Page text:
Trichomes in general are features of xerophytic leaves, which reduce water loss by evaporation by trapping water vapor and increasing humidity (as a result lowering the water potential gradient). BUT I wanted to know whether trichomes also reduce water loss by decreasing "surface area" of the leaf, so that less water loss occurs (considering they occur as finger-like projected structures that occur in large numbers)?
Trichomes can serve the purpose you ask about, but certainly not only that. They also appear on a great many other, some very delicate, plants from many different habitats. Decreasing water loss is only one of a number of different functions they might serve.
But with respect to xerophytic plants, trichomes are still a projection from the leaf surface and so, by definition, increase the surface area of a leaf by a significant amount. However, it's not the surface area per sé that leads to water loss, it's increased evapotranspiration which can be caused by and mitigated by many different factors, one of which is, indeed, trichomes.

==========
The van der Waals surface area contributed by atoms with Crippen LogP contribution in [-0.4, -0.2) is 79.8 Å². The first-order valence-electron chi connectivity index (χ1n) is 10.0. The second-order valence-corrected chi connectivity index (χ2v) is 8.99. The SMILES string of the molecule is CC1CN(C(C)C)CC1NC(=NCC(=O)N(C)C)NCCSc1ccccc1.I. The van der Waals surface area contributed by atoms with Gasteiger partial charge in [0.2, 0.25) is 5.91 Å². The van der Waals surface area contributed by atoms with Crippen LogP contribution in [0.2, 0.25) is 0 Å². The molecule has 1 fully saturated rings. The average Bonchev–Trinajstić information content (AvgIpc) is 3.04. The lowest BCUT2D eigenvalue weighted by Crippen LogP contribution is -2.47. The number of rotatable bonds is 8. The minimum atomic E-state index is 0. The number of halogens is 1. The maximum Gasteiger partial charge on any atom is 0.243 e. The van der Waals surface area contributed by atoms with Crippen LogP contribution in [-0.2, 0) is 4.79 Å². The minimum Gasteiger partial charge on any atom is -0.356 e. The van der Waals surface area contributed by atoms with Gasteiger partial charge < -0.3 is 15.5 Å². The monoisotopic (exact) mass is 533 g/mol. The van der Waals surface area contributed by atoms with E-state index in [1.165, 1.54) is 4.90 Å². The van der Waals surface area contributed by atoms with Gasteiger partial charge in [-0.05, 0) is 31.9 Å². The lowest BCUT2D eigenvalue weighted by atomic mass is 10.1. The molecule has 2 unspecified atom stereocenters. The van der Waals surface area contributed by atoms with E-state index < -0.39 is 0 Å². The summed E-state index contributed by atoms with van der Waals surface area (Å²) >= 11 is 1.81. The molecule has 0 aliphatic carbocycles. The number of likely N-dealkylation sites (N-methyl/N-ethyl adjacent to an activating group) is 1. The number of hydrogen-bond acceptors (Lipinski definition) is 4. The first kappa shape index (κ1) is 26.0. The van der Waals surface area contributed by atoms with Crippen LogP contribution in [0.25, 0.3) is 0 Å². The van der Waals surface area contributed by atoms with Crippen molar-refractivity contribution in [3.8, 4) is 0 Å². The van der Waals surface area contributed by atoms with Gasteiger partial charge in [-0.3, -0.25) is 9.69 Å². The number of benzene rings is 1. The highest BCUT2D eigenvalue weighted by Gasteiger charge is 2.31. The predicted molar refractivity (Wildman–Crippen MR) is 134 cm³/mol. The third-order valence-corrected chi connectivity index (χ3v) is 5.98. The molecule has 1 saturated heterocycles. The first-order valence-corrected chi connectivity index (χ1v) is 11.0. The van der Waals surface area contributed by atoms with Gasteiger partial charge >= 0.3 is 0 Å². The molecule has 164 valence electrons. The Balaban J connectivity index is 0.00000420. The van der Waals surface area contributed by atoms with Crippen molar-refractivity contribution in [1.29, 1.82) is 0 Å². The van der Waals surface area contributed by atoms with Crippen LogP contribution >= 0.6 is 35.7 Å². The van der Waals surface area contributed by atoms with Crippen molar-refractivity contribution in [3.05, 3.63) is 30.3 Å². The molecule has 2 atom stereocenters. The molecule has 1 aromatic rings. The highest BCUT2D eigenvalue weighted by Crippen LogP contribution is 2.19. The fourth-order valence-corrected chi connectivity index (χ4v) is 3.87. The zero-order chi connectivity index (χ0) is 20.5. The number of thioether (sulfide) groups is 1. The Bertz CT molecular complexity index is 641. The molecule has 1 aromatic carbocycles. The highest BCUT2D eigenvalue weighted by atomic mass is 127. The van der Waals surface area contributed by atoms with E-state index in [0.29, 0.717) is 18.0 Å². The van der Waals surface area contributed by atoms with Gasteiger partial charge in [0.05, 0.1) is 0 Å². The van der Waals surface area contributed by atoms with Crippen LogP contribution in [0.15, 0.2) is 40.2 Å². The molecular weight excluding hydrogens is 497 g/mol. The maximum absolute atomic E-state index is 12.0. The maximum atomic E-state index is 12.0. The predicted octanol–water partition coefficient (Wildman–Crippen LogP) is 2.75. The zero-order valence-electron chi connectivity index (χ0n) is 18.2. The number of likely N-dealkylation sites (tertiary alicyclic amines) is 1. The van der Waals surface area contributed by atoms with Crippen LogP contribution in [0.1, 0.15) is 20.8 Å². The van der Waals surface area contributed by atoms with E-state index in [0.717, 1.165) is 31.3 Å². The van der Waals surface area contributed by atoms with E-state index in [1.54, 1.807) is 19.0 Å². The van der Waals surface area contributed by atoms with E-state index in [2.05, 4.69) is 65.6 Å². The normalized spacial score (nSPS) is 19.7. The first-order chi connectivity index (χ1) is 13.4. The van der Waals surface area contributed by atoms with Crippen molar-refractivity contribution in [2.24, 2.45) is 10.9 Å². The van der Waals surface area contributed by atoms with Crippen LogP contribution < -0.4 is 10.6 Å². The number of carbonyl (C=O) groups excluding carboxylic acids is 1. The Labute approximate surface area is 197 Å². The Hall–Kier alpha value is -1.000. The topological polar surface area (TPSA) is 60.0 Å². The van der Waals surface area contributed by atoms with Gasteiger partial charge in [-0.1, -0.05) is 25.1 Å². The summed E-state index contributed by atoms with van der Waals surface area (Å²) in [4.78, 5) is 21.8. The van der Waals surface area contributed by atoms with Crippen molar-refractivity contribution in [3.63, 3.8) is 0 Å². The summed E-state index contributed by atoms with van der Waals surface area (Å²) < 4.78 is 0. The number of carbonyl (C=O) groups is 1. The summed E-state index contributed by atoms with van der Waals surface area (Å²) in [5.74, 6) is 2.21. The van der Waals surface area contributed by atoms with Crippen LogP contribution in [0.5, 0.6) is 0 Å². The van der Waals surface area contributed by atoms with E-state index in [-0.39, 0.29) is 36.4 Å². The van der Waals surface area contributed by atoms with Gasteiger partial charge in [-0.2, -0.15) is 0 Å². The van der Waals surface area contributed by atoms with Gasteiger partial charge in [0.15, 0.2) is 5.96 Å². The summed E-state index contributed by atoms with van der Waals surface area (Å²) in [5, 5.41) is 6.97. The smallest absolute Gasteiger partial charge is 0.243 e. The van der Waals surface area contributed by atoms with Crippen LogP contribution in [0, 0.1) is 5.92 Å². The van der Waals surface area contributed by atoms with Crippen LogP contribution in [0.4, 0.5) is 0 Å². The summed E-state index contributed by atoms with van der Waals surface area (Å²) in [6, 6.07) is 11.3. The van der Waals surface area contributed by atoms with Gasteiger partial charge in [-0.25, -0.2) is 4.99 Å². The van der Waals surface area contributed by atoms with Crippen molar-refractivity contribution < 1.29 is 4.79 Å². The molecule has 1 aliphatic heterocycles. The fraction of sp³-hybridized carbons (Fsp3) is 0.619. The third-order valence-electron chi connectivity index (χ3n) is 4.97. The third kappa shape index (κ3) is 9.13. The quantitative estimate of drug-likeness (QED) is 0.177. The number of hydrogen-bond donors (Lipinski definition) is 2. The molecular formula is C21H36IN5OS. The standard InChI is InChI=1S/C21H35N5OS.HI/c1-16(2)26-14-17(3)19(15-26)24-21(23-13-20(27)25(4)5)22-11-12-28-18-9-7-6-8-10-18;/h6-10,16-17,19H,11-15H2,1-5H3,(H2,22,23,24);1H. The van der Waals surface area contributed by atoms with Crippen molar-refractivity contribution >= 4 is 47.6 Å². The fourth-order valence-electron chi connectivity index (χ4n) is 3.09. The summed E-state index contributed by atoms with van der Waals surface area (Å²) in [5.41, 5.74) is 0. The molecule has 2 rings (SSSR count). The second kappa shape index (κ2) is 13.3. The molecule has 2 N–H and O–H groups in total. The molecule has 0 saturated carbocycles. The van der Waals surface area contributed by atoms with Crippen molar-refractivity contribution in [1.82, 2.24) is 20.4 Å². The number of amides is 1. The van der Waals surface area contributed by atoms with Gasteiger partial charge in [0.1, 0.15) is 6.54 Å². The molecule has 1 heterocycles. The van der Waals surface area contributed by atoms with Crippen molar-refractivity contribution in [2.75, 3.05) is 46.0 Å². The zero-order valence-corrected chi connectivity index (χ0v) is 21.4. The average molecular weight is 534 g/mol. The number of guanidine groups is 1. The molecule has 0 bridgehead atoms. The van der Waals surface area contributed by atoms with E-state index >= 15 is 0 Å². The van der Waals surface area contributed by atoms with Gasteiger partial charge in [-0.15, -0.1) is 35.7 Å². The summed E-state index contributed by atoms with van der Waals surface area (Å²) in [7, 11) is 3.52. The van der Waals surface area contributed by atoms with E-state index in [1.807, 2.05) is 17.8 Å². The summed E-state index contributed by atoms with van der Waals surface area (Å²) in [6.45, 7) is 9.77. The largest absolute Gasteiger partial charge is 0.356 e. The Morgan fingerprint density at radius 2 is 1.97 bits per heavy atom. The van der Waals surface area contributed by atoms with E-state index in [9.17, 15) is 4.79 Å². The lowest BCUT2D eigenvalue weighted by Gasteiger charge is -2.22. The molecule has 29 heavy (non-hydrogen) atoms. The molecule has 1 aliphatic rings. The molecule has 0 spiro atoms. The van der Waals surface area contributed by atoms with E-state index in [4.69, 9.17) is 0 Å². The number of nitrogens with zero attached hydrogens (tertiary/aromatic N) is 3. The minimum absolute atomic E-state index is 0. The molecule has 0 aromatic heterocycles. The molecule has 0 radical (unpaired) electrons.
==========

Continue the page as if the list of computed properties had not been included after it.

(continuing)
Some trichomes, such as those on Tillandsia species, occlude or reflect light. This reduction in incident light is primarily what protects the leaf tissue from damage and helps reduce water loss due to heat. Such trichomes may also function, as you mention in your question, by creating a insulating layer of still air around the leaf, thereby reducing diffusion of water vapor away from the leaf and creating a smaller gradient, though this is usually not their primary function.